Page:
Dulwich College Puxi Students Excel at UK Maths Challenge

On Friday, 29 April, Our Year 7 and 8 students and some enthusiastic problem solvers from Year 6 took part in the UKMT Junior Maths Challenge, which is open to students from all over the world. The challenge itself is a 60-minute, multiple-choice competition that encourages mathematical reasoning, precision of thought, and fluency in using basic mathematical techniques to solve interesting problems.

The problems on the Junior Mathematical Challenge are designed to make students think. Most are accessible, yet still challenge those with more experience. It is the perfect way for students to see how some abstract topics in number and geometry can be applied to larger problems. 

Mathematics at Dulwich is all about challenge, reasoning, and depth of understanding, which is why the UKMT Maths Challenges are such an important part of the academic calendar. Applying mathematical understanding to new situations develops the transferrable skills that are so important for deeper learning, and opens up enquiry into a huge array of new questions that can be explored across many other subjects.

Maths at DCSPX

Every year certificates are awarded to the top 40% of students. Bronze, Silver and Gold certificates are then given to the top 40% in the ratio 3:2:1, meaning that a score in the top 6.7% is required to achieve a Gold certificate. Out of those who achieve a Gold certificate, around 1200 students worldwide are invited to take part in the Junior Mathematical Olympiad, a two-hour paper that provides ten challenging starter questions followed by six tough questions that challenge reasoning skills and require full written responses to prove their answers. Jayden in Year 8, achieved an incredible score of nearly full marks in the Junior Maths Challenge, and so will take part in this event on Tuesday, 14 June. Huge congratulations to him for this incredible achievement!

Maths at DCSPX

Other high scoring students in the UK who achieved well above the threshold for Gold are invited to take part in the follow up round, the Junior Kangaroo. Overseas students are unable to take part directly in the competition, but we are delighted to run this opportunity internally for our high scorers on Tuesday, 14 June, in preparation for future Olympiads.

Further certificates are also given to the highest performing student in each year group, and in the whole school. Our students were able to obtain the following certificates:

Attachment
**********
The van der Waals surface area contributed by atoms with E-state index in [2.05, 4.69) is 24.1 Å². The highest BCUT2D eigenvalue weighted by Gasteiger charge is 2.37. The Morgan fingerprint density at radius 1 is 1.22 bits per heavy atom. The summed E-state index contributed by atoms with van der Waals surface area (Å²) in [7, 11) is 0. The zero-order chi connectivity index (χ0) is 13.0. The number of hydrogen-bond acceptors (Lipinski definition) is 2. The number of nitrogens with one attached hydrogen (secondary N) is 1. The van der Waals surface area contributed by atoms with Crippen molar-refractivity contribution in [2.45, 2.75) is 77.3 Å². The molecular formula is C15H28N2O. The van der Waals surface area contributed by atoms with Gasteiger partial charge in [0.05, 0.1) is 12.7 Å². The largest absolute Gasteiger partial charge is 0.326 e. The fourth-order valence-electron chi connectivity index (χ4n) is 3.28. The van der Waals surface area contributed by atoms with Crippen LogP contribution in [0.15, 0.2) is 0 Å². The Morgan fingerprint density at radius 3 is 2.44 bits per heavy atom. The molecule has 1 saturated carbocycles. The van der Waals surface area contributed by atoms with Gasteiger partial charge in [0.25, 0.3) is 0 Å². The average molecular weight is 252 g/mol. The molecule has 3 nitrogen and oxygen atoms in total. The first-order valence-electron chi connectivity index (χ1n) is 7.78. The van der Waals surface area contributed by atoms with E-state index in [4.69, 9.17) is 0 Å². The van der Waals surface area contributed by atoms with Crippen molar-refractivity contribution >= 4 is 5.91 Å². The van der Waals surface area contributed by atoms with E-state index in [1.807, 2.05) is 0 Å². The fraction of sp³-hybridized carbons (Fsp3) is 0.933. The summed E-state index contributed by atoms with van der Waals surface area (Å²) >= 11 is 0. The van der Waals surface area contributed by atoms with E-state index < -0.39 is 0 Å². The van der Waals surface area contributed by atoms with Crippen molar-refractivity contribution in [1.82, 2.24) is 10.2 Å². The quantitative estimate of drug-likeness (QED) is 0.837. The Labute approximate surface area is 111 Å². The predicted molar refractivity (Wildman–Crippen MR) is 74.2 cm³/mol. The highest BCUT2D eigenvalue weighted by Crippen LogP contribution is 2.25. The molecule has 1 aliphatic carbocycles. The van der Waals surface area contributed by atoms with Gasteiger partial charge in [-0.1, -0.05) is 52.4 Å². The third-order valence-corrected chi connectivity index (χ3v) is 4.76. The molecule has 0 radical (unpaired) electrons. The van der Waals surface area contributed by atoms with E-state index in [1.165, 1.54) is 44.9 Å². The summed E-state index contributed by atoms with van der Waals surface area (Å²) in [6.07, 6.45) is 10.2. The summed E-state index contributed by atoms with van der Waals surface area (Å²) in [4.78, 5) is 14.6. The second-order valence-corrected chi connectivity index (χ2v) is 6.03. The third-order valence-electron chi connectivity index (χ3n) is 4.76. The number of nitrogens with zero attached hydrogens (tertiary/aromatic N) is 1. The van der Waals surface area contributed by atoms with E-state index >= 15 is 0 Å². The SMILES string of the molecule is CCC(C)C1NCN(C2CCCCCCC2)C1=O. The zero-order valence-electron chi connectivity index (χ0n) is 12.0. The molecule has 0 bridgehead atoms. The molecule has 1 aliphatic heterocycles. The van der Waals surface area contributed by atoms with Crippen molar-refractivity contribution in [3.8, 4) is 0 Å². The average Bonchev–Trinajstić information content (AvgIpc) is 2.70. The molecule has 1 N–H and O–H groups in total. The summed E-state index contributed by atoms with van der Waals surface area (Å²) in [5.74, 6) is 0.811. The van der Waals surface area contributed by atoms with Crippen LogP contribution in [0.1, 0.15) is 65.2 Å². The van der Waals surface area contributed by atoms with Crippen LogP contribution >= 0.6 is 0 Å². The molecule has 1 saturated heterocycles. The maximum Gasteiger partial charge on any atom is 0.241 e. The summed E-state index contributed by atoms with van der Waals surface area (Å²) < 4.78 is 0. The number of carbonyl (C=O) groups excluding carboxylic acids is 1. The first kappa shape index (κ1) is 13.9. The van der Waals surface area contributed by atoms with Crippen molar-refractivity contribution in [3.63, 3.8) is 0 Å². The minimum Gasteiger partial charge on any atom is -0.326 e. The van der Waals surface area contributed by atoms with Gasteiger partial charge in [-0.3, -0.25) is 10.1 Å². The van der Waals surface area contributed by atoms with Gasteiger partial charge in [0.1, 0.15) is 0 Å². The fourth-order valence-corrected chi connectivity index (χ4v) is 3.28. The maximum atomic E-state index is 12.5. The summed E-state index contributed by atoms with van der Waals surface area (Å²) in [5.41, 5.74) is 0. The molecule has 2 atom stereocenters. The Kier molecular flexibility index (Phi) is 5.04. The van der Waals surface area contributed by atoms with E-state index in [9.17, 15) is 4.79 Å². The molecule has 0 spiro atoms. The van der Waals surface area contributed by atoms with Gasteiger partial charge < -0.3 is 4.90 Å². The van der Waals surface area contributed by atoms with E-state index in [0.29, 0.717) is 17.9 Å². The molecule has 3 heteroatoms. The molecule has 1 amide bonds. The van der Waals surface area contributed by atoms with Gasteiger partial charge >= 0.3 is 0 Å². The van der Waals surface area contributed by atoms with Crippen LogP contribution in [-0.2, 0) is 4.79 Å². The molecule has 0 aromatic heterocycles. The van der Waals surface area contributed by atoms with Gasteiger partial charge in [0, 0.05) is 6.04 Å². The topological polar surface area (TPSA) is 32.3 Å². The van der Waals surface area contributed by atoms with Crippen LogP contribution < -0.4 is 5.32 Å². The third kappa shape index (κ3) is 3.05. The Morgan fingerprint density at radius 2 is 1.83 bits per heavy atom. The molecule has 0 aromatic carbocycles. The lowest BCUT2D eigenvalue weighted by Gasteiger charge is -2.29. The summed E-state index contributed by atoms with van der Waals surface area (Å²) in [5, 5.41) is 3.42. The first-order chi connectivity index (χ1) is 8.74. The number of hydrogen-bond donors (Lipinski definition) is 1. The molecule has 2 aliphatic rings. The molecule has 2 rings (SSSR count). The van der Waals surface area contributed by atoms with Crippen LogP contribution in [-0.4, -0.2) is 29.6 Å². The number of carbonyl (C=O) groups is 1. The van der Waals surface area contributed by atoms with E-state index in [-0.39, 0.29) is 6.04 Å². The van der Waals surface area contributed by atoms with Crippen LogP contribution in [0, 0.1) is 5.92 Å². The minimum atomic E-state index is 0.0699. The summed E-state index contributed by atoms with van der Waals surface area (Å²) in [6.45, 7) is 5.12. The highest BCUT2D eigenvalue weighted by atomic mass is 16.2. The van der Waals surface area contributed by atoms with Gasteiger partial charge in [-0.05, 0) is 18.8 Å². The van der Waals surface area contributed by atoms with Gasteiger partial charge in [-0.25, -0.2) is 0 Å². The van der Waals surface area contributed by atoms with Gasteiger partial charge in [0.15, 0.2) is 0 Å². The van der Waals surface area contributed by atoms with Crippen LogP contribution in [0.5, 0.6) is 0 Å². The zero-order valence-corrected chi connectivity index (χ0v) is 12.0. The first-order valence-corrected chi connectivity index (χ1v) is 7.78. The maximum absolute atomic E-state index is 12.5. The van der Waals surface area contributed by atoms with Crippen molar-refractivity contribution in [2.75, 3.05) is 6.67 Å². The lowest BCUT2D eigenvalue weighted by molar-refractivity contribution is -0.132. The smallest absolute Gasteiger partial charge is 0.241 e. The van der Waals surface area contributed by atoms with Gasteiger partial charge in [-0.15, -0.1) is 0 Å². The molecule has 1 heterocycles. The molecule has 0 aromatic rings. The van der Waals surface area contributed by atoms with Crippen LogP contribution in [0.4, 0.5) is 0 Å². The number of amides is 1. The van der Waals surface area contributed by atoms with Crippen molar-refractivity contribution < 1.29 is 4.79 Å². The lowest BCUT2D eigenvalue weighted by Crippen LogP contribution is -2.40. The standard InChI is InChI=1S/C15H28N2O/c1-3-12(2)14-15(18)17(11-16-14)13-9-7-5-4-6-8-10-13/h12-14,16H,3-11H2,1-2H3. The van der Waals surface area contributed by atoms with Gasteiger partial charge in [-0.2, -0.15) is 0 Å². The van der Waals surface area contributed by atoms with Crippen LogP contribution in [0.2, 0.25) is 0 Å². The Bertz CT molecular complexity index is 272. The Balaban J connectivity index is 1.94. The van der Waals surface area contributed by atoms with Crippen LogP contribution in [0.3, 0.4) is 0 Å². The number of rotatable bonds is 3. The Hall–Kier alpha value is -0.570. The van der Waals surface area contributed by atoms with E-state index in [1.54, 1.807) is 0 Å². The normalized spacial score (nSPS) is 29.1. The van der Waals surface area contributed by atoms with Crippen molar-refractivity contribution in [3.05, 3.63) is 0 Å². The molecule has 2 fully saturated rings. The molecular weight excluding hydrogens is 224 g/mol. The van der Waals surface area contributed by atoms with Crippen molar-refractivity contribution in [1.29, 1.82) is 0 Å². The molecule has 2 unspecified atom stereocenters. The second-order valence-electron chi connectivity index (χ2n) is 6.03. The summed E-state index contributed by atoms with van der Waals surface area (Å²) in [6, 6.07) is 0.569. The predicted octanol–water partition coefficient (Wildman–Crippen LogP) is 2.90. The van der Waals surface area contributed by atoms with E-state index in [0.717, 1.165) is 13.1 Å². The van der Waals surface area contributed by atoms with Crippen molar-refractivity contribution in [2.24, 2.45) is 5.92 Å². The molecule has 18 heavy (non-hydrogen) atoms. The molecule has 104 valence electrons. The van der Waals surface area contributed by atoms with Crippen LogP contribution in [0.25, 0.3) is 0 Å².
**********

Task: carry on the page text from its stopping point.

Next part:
12 Gold
(Including 1 entry to the Junior Mathematical Olympiad and 8 scores equivalent to entry to the Junior Kangaroo)
13 Silver
14 Bronze


By Year Group:

Year 6


Silver and Best in Year
Deklan L

Lien L

Jing R, Daniel Z


Year 7


Gold, Junior Kangaroo and Best in Year
Chris W

Gold and Junior Kangaroo
Christine H, Kevin Z

Aedan W, Lynelle Y

Jayden H, Carel P, James P

Sean B, Ana L, Emma M, Poppy T, Grace W, Melody Z


Year 8


Gold, Junior Mathematical Olympiad entry and Best in School
Jayden C

Gold and Junior Kangaroo
Shuang C, Emily L, Justin X, Louie Y, Andrew H

Tina T

Regina B, Madeleine B, Hedy C, Jenny C, Leona S, Tian Le G, Eason W, Fred X

Louise C, Muse C, Nafisa E, Ciara M, Isaac R, Otto T


These fantastic results follow on from our Senior Challenge students earlier this year – Aidan M (Y12) and Daniel Y (Y10) who both achieved a Merit score in the British Mathematical Olympiad and the Senior Kangaroo respectively. Congratulations to everyone who took part, and especially to those who obtained medal certificates. A huge thank you also to Mr Pickhaver and Mr Wright for helping to prepare our Year 6 students.

Maths at DCSPX

To see what sort of problems our Olympiad students will face, why not challenge yourself to a question taken from the 2021 Junior Olympiad? Answer at the end of this article.


Q: The product of five different integers is 12. What is the largest of the integers?


Answer: 3
The integers cannot all be positive, as 1 x 2 x 3 x 4 x 5 is already 120. The prime factorisation of 12 = 2 x 2 x 3. Given that zero and fractions must be excluded, the other two numbers must be of a size no greater than 1. So we can use 1 x -1 x 2 x -2 x 3.